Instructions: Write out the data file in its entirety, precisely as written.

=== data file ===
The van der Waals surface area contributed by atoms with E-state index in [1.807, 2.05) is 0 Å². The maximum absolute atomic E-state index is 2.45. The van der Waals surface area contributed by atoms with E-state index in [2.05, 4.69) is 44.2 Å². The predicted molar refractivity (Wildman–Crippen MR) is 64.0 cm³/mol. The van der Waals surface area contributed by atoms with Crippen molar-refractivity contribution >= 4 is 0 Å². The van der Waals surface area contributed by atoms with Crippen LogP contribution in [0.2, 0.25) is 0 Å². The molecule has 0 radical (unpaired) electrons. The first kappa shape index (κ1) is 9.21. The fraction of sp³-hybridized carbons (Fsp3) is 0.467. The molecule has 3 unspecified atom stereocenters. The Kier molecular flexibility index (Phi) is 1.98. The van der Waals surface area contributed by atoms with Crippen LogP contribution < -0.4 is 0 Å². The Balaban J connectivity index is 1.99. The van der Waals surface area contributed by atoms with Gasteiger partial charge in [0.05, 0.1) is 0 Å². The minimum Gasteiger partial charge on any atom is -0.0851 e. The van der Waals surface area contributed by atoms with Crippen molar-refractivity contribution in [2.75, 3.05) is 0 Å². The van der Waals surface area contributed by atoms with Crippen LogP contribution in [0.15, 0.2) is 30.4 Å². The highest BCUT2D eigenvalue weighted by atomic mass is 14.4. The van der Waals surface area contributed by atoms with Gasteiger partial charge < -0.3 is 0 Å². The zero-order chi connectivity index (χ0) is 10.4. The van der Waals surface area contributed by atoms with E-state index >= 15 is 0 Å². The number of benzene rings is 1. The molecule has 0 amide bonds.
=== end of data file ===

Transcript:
The van der Waals surface area contributed by atoms with E-state index in [1.807, 2.05) is 0 Å². The maximum absolute atomic E-state index is 2.45. The van der Waals surface area contributed by atoms with E-state index in [2.05, 4.69) is 44.2 Å². The predicted molar refractivity (Wildman–Crippen MR) is 64.0 cm³/mol. The van der Waals surface area contributed by atoms with Crippen molar-refractivity contribution >= 4 is 0 Å². The van der Waals surface area contributed by atoms with Crippen LogP contribution in [0.2, 0.25) is 0 Å². The molecule has 0 radical (unpaired) electrons. The first kappa shape index (κ1) is 9.21. The fraction of sp³-hybridized carbons (Fsp3) is 0.467. The molecule has 3 unspecified atom stereocenters. The Kier molecular flexibility index (Phi) is 1.98. The van der Waals surface area contributed by atoms with Crippen LogP contribution < -0.4 is 0 Å². The Balaban J connectivity index is 1.99. The van der Waals surface area contributed by atoms with Gasteiger partial charge in [0.05, 0.1) is 0 Å². The minimum Gasteiger partial charge on any atom is -0.0851 e. The van der Waals surface area contributed by atoms with Crippen molar-refractivity contribution in [2.75, 3.05) is 0 Å². The van der Waals surface area contributed by atoms with Crippen LogP contribution in [0.15, 0.2) is 30.4 Å². The highest BCUT2D eigenvalue weighted by atomic mass is 14.4. The van der Waals surface area contributed by atoms with Gasteiger partial charge < -0.3 is 0 Å². The zero-order chi connectivity index (χ0) is 10.4. The van der Waals surface area contributed by atoms with E-state index >= 15 is 0 Å². The number of benzene rings is 1. The molecule has 0 amide bonds.